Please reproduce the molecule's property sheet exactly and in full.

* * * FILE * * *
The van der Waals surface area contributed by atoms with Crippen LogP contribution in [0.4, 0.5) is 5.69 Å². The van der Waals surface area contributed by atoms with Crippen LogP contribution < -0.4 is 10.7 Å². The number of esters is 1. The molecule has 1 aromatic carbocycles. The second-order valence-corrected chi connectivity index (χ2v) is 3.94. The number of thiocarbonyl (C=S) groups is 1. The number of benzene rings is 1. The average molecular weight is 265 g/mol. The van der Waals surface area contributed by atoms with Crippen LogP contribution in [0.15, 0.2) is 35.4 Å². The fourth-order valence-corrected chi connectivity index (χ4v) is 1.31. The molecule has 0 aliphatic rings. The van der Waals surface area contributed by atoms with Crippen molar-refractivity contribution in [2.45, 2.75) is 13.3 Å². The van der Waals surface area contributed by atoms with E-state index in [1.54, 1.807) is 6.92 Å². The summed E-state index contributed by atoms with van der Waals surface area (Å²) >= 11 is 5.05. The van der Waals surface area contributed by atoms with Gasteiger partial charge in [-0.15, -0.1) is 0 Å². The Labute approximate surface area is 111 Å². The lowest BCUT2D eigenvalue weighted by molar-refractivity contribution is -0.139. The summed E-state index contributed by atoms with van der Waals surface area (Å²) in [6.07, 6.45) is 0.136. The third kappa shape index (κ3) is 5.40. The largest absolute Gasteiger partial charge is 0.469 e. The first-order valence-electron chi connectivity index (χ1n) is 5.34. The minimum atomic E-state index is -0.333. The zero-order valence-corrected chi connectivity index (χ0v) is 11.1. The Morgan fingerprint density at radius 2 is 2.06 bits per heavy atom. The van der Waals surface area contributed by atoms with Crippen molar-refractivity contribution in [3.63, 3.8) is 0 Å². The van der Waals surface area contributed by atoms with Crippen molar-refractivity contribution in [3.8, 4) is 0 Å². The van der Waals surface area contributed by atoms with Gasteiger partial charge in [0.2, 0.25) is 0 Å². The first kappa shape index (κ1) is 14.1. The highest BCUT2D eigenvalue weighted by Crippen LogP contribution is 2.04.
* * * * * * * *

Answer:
The van der Waals surface area contributed by atoms with Crippen LogP contribution in [0.4, 0.5) is 5.69 Å². The van der Waals surface area contributed by atoms with Crippen LogP contribution < -0.4 is 10.7 Å². The number of esters is 1. The molecule has 1 aromatic carbocycles. The second-order valence-corrected chi connectivity index (χ2v) is 3.94. The number of thiocarbonyl (C=S) groups is 1. The number of benzene rings is 1. The average molecular weight is 265 g/mol. The van der Waals surface area contributed by atoms with Crippen LogP contribution in [0.15, 0.2) is 35.4 Å². The fourth-order valence-corrected chi connectivity index (χ4v) is 1.31. The molecule has 0 aliphatic rings. The van der Waals surface area contributed by atoms with Crippen molar-refractivity contribution in [2.45, 2.75) is 13.3 Å². The van der Waals surface area contributed by atoms with E-state index in [1.54, 1.807) is 6.92 Å². The summed E-state index contributed by atoms with van der Waals surface area (Å²) >= 11 is 5.05. The van der Waals surface area contributed by atoms with Gasteiger partial charge in [-0.15, -0.1) is 0 Å². The Labute approximate surface area is 111 Å². The lowest BCUT2D eigenvalue weighted by molar-refractivity contribution is -0.139. The summed E-state index contributed by atoms with van der Waals surface area (Å²) in [6.07, 6.45) is 0.136. The third kappa shape index (κ3) is 5.40. The largest absolute Gasteiger partial charge is 0.469 e. The first-order valence-electron chi connectivity index (χ1n) is 5.34. The minimum atomic E-state index is -0.333. The zero-order valence-corrected chi connectivity index (χ0v) is 11.1. The Morgan fingerprint density at radius 2 is 2.06 bits per heavy atom. The van der Waals surface area contributed by atoms with Crippen molar-refractivity contribution in [3.63, 3.8) is 0 Å². The van der Waals surface area contributed by atoms with Crippen molar-refractivity contribution in [3.8, 4) is 0 Å². The van der Waals surface area contributed by atoms with Gasteiger partial charge in [0.2, 0.25) is 0 Å². The first kappa shape index (κ1) is 14.1. The highest BCUT2D eigenvalue weighted by Crippen LogP contribution is 2.04.